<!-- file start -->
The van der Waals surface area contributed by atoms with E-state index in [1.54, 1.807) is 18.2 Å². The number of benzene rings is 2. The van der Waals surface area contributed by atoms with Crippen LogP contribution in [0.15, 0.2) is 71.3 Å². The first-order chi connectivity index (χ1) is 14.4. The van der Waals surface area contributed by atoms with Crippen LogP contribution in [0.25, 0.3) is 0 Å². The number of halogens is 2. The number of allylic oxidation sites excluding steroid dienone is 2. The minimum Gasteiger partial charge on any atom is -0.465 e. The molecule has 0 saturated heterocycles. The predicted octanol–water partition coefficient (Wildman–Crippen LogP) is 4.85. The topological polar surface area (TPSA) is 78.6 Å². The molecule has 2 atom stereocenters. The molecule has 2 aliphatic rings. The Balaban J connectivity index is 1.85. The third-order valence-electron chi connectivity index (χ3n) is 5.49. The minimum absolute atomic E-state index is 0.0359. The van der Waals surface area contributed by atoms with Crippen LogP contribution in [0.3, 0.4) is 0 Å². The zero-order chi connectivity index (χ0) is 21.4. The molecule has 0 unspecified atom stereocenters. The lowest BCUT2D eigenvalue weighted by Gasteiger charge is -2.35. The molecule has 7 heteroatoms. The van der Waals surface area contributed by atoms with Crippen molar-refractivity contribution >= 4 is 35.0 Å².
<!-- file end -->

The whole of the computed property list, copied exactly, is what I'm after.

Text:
The van der Waals surface area contributed by atoms with E-state index in [1.54, 1.807) is 18.2 Å². The number of benzene rings is 2. The van der Waals surface area contributed by atoms with Crippen LogP contribution in [0.15, 0.2) is 71.3 Å². The first-order chi connectivity index (χ1) is 14.4. The van der Waals surface area contributed by atoms with Crippen LogP contribution in [0.25, 0.3) is 0 Å². The number of halogens is 2. The number of allylic oxidation sites excluding steroid dienone is 2. The minimum Gasteiger partial charge on any atom is -0.465 e. The molecule has 0 saturated heterocycles. The predicted octanol–water partition coefficient (Wildman–Crippen LogP) is 4.85. The topological polar surface area (TPSA) is 78.6 Å². The molecule has 2 atom stereocenters. The molecule has 2 aliphatic rings. The Balaban J connectivity index is 1.85. The third-order valence-electron chi connectivity index (χ3n) is 5.49. The minimum absolute atomic E-state index is 0.0359. The van der Waals surface area contributed by atoms with Crippen LogP contribution in [0.3, 0.4) is 0 Å². The zero-order chi connectivity index (χ0) is 21.4. The molecule has 0 unspecified atom stereocenters. The lowest BCUT2D eigenvalue weighted by Gasteiger charge is -2.35. The molecule has 7 heteroatoms. The van der Waals surface area contributed by atoms with Crippen molar-refractivity contribution >= 4 is 35.0 Å².